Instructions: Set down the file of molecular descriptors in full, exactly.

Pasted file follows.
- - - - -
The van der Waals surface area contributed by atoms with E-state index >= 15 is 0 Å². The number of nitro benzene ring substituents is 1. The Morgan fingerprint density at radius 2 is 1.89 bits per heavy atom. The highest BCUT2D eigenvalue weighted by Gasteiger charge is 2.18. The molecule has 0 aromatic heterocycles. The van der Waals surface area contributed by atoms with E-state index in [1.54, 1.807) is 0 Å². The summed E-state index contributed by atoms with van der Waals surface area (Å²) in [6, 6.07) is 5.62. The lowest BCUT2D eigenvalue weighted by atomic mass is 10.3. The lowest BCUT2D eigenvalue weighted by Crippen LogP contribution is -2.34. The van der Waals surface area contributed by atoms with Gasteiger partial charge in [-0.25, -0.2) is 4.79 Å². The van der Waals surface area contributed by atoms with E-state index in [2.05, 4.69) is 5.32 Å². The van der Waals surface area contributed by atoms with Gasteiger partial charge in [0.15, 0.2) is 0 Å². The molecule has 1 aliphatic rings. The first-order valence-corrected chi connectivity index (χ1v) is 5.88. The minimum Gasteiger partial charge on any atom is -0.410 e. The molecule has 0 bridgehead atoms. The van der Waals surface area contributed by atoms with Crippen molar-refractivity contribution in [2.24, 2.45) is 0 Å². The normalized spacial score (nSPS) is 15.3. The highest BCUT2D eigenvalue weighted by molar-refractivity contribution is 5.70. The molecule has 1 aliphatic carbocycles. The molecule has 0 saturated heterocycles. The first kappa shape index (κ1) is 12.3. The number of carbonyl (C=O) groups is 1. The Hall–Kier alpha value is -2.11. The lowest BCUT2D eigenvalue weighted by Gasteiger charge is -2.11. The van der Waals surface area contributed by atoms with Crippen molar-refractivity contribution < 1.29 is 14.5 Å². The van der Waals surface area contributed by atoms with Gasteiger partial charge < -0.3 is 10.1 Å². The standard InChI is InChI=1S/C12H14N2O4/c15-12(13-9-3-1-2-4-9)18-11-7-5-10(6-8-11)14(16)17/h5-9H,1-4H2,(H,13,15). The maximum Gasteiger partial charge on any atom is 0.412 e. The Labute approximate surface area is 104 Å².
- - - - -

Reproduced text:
The van der Waals surface area contributed by atoms with E-state index >= 15 is 0 Å². The number of nitro benzene ring substituents is 1. The Morgan fingerprint density at radius 2 is 1.89 bits per heavy atom. The highest BCUT2D eigenvalue weighted by Gasteiger charge is 2.18. The molecule has 0 aromatic heterocycles. The van der Waals surface area contributed by atoms with E-state index in [1.54, 1.807) is 0 Å². The summed E-state index contributed by atoms with van der Waals surface area (Å²) in [6, 6.07) is 5.62. The lowest BCUT2D eigenvalue weighted by atomic mass is 10.3. The lowest BCUT2D eigenvalue weighted by Crippen LogP contribution is -2.34. The van der Waals surface area contributed by atoms with Gasteiger partial charge in [-0.25, -0.2) is 4.79 Å². The van der Waals surface area contributed by atoms with E-state index in [2.05, 4.69) is 5.32 Å². The van der Waals surface area contributed by atoms with Gasteiger partial charge in [0.15, 0.2) is 0 Å². The molecule has 1 aliphatic rings. The first-order valence-corrected chi connectivity index (χ1v) is 5.88. The minimum Gasteiger partial charge on any atom is -0.410 e. The molecule has 0 bridgehead atoms. The van der Waals surface area contributed by atoms with Crippen molar-refractivity contribution in [2.24, 2.45) is 0 Å². The normalized spacial score (nSPS) is 15.3. The highest BCUT2D eigenvalue weighted by molar-refractivity contribution is 5.70. The molecule has 1 aliphatic carbocycles. The molecule has 0 saturated heterocycles. The first kappa shape index (κ1) is 12.3. The number of carbonyl (C=O) groups is 1. The Hall–Kier alpha value is -2.11. The lowest BCUT2D eigenvalue weighted by Gasteiger charge is -2.11. The van der Waals surface area contributed by atoms with Crippen molar-refractivity contribution < 1.29 is 14.5 Å². The van der Waals surface area contributed by atoms with Gasteiger partial charge < -0.3 is 10.1 Å². The standard InChI is InChI=1S/C12H14N2O4/c15-12(13-9-3-1-2-4-9)18-11-7-5-10(6-8-11)14(16)17/h5-9H,1-4H2,(H,13,15). The maximum Gasteiger partial charge on any atom is 0.412 e. The Labute approximate surface area is 104 Å².